Read Part 1 here.
Say ‘Pilates matwork’ to me a few weeks ago and I’d imagine a low intensity gym class that I’d chosen because I didn’t fancy dragging my weary body through something harder, half-heartedly flailing my limbs while wishing I was asleep. Instead, I would choose to dream of bed from a horizontal position, occasionally remembering I should engage my core.
When I headed to the bePilates studio for a mat class, though, things were different. Maybe it was down to the peaceful location (my usual gym-based sessions had the backing track of a shouty spin instructor next door), but more likely that my instructor Pierre’s attention to detail made me connect strongly to each part of my body. With the spine curls – a classic Pilates move – he drew my focus not just to the sections of my spine as I moved, but also how I should purse my lips on the outbreath on the way up to activate my stomach muscles more. It’s a tiny alteration, but the restricted space for breath helps you engage the easily neglected deep-laying stomach muscles.
Following each set of spine curls, Pierre had me lie on my back and roll my knees in circles to release the hip flexors (see the exercise below). Hip flexors can be a cruel mistress – if you sit down at work for hours a week they can get chronically tight, which makes things all the more awkward when you hit the roads or trails, so this move was a great release. Plus, as it’s done lying down, you can do it right after you wake up or before you go to sleep.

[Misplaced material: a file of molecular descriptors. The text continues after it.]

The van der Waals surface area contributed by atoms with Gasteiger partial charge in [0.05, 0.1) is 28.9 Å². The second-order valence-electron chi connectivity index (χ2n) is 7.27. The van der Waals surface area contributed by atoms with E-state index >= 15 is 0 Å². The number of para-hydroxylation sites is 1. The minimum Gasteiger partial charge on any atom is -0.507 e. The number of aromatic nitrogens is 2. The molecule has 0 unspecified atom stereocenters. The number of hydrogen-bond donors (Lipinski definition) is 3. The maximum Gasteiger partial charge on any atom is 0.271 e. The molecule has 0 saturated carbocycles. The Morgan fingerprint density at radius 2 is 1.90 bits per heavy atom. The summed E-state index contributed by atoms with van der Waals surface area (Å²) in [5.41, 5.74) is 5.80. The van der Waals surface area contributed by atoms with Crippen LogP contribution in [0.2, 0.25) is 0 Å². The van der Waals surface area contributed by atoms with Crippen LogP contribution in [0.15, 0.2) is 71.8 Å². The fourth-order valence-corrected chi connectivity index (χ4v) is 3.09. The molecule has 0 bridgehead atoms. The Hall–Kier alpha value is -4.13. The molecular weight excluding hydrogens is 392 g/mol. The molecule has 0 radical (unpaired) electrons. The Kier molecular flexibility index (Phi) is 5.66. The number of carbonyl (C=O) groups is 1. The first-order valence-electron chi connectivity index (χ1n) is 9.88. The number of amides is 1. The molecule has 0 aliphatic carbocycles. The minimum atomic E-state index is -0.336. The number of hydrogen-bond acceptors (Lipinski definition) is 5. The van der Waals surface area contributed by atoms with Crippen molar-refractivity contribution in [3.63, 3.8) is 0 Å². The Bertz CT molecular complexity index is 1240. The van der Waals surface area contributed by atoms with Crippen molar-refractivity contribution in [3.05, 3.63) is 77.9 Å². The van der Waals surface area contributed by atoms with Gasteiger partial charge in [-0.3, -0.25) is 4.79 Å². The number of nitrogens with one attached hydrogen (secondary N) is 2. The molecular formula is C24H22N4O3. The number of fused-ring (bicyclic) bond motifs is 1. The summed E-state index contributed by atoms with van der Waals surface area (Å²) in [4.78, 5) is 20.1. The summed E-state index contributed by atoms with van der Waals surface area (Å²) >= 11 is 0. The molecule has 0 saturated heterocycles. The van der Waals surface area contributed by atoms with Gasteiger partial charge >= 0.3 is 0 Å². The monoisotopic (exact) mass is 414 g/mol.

Sitting with my legs straight out in front of me, Pierre pointed out how my feet naturally flopped outwards with my heels in. I’d been noticing it for years but never gave a second thought. It’s a sign of tight arches, apparently - something that made a lot of sense given the foot ache that had been haunting my recent runs. Also, something I easily could have prevented if I’d paid more attention to my body’s signals. Lesson learned.
Pilates for prehab
Prehab - becoming aware of your body’s existing weaknesses and imbalances, then taking action to correct them before they cause problems down the line – is a concept that’s gained momentum over the last few years. The following moves are a great addition to your post-run routine to ease out tension and release tight muscles, which could mean you avoid injury in future.
Hip flexor release
Lie on your back with your knees bent flat in a tabletop position. Place a hand on each knee, engage your core and gently roll them outwards five times in circular motions. Repeat with five more inwards circular motions.
Foot arch stretch
Sit with your legs straight out in front of you. Bend forward as far as is comfortable, take hold of the outside of each foot and gently pull so you feel a stretch in your arches. Hold for 20-30 seconds.